PM spotlight

Steve Morris, CFA, Senior Managing Director & Portfolio Manager



Steve’s take: “As of September, Canadian headline CPI was up 6.9% year-over-year and 0.1% month-over-month (chart 1). While the year-over-year figure marks the third consecutive monthly slowdown in headline inflation, the month-over-month increase exceeded market consensus of a 0.1% decline, indicating that the Bank of Canada may need to continue taking action to tame inflation.”


Food purchased from grocery stores accounts for 1.3% of the 6.9% year-over-year inflation (chart 2), driven by an 11.4% year-over-year increase in prices. Food purchased from stores remains among the top contributors to both year-over-year and month-over-month inflation.

Private transportation accounts for 1.3% of year-over-year inflation, representing a smaller proportion of overall inflation compared to Q2. This was primarily due to falling gasoline prices (-7% month-over-month). Price decelerations in this category have been a large contributor to the deceleration in overall year-over-year inflation.

Shelter had a 2.1% contribution to year-over-year inflation in September. Shelter costs increased 0.5% month-over-month, the fastest pace since May. Much of this came from a 2.8% month-over-month increase in mortgage interest costs which is the largest increase in decades. Rents and homeowner replacement costs were both little changed.

Chart 1: CPI Change

Chart 1

Chart 2: Canada headline CPI contribution year-over-year

Chart 2



Steve’s take: “In its Fall Economic Statement 2022, released on November 3, the Government of Canada announced its decision to cease issuance of real return bonds (RRBs) effective immediately. Plans with existing RRB allocations backing liabilities could consider holding these positions to maturity as they should continue to provide a good hedge to their liabilities. To supplement their inflation hedge going forward, plans may look to use U.S. Treasury inflation-protected securities (TIPS), U.S. inflation swaps or real assets, depending on their objectives and risk tolerances.”


Chart 3: 3-Month Real Estate Returns vs. Changes in Canada and U.S. CPI 

Chart 3

Historically, inflation has tended to follow similar dynamics in both Canada and the U.S., with similar CPI movements in both countries (chart 3). This suggests that U.S. TIPS and inflation swaps may be a potential option going forward for investors wishing to hedge liabilities linked to Canadian inflation. Despite some variability between real estate investment returns and CPI movements observed quarter-over-quarter, real estate has historically shown stronger correlation with changes in inflation over longer holding periods.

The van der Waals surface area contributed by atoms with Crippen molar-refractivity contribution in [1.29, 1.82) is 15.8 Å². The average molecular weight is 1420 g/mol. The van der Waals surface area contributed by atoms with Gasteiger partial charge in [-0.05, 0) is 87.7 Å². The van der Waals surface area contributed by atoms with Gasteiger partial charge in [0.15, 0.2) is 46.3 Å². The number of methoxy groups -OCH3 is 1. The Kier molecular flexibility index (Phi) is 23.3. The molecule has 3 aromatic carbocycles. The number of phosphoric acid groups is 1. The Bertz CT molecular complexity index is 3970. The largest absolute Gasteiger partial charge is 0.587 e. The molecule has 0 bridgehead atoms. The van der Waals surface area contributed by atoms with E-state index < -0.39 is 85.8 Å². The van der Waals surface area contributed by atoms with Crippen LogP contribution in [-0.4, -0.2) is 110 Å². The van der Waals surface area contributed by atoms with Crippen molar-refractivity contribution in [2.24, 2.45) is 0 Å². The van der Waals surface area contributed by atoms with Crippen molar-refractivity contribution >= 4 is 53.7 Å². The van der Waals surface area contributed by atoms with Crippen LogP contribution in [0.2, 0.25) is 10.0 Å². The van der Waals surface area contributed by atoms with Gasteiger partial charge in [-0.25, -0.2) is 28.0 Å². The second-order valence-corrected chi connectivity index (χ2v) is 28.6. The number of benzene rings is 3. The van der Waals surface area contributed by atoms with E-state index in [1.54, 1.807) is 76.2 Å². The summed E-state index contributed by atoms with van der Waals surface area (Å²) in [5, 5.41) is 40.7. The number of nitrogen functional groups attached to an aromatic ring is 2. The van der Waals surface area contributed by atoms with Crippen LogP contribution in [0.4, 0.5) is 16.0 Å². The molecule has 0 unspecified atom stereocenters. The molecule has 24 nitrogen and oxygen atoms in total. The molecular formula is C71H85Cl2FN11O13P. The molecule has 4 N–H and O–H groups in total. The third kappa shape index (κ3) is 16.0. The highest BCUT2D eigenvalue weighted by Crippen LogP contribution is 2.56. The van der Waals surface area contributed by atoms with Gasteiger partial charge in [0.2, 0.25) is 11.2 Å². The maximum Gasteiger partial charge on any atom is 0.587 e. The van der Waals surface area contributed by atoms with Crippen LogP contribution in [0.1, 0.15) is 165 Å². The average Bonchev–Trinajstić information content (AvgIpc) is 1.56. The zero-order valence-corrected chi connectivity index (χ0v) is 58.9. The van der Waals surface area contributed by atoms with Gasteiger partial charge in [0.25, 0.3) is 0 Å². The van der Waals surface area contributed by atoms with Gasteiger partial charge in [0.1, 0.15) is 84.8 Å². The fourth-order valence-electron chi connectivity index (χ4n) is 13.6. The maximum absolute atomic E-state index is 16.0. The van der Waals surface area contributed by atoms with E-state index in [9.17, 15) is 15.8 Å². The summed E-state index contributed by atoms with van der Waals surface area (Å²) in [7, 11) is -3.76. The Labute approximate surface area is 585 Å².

$1B of 2054 Federal RRBs were auctioned in 2022 (chart 4). RRB issuance by the Government of Canada was generally higher pre-COVID, but has slowed since. Prior to cancellation of the December auction, RRB issuance levels in 2022 were expected to match 2021. 

Chart 4: Federal Real Return Bonds auctioned ($B)

Chart 4


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CPI change (chart 1)

12-month, YTD, and MoM change in the Statistics Canada Consumer Price Index, monthly, not seasonally adjusted (Table 18-10-0004-01)

Canada headline CPI contribution year-over-year (chart 2)

Bank of Canada Consumer Price Index Portal

Long-term break-even inflation (chart 3)

Calculated as ((1 + Government of Canada benchmark bond yields, long term [CANSIM V39056]/2)/(1 + Real return benchmark bond yield, long term [CANSIM V39057]/2))^2 – 1.

Break-even inflation curve (%) (chart 4)

Sourced from Bloomberg

Federal Real Return Bonds auctioned ($B) (chart 5)

Bank of Canada Government Securities Auctions, Government of Canada Historical Auction Results, RRB Results

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© SLC Management, 2022